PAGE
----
The raw politics behind giveaways to building trade unions were on display last week in Troy, a city outside Albany.
The budget crisis in New York’s Medicaid program stems from the failure of a key cost-control measure adopted during Governor Cuomo’s first term. In 2011, Cuomo and the Legislature imposed a “global cap” on state Medicaid spending that was tied to the medical inflation rate. The measure showed signs of working at first, but lost its effectiveness as circumstances changed, loopholes multiplied and compliance faltered.
The billions of dollars funneled from New York's treasury to movie and TV producers had no statistically significant impact on the industry's employment in the Empire State through 2017, according to a new multi-state study of such tax incentives.
Federal officials are reviewing the state's expropriation of $2 billion from the sale of Fidelis Care health plan, potentially throwing a wrench into the Cuomo administration's plans for using the money.
In what could rank among the least surprising federal court rulings of this or any year, a U.S. District Court judge in Manhattan has rejected New York's constitutional challenge to the state and local tax (SALT) deduction cap in the new federal tax law.
A few months before the U.S. Supreme Court’s June 2018 landmark decision in Janus vs AFSCME, Governor Cuomo promised government unions the state would “do everything in its power” to “protect” them from potentially adverse consequences.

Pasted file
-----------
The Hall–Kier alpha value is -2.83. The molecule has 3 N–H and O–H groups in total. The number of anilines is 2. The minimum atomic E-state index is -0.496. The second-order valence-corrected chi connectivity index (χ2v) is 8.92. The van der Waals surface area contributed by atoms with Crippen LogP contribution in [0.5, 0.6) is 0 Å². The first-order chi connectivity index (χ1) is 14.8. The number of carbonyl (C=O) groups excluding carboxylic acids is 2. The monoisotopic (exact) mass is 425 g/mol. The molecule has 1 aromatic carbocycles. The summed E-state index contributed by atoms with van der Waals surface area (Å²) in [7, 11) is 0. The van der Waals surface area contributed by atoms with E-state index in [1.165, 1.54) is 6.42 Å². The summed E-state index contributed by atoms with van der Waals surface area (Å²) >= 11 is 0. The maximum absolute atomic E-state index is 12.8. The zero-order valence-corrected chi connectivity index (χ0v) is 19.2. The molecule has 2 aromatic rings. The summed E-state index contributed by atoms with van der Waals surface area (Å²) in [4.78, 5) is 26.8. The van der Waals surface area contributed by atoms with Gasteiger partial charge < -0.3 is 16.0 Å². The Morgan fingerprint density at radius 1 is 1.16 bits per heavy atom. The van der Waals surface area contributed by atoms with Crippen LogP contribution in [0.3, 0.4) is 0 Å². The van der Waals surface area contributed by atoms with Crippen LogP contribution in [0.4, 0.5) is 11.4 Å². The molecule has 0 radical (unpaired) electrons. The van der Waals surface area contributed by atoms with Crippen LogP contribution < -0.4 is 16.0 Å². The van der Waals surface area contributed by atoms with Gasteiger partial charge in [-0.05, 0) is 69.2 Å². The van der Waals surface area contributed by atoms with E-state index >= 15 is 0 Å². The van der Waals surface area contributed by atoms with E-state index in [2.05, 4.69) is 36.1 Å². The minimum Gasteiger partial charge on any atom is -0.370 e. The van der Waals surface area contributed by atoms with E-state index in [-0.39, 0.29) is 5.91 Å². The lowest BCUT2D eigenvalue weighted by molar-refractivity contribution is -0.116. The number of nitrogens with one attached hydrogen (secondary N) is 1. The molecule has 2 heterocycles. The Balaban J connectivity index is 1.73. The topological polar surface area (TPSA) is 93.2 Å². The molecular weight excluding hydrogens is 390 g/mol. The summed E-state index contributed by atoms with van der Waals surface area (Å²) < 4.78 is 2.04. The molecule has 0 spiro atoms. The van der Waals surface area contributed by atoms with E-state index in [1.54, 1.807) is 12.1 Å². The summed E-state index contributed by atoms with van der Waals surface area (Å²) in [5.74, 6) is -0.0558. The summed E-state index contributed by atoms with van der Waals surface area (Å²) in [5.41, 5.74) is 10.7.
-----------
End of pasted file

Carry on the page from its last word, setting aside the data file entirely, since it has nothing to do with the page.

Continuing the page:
Flouting the clear intent of the court—and state law—Cuomo is keeping that promise.
Economists at the Federal Reserve Bank of New York have issued an analysis suggesting that New York's minimum wage increases from 2013 to 2018 had little impact on employment in counties bordering on Pennsylvania.
The Fed's economists compared employment in two low-wage sectors in the 19 contiguous border counties of New York and Pennsylvania—implicitly assuming that the counties as a group must be comparable because they are next to one another.
A little-discussed hazard of creating a state-run single-payer health plan in New York would be its vulnerability to the business cycle. It would depend heavily on taxes collected from high-income New Yorkers, a source of revenue that's especially prone to booms and busts. A recession – or a downturn in the stock market – could easily open a budget hole not just in the billions of dollars, but in the tens of billions of dollars.
Yesterday’s fatal truck accident outside Binghamton is a reminder that state government’s opposition to natural gas pipelines is having negative consequences—including putting more gas trucks on the road.
The state subsidy package for a just-announced $1.5 billion chip fab plant outside Utica includes a sweet giveaway that will drive up the project price tag—at taxpayer expense—to give an edge to union contractors.
Following the Cuomo administration’s lead, at least two financially stressed local governments in the North Country have gone out of their way to steer expensive public works contracts to construction unions—despite higher costs.
School districts across New York are constrained from fully exploiting a potential source of revenue to help offset pressure on local taxes. The revenue source in question is commercial advertising—including signs, sponsorships and facility naming rights, especially for athletic facilities.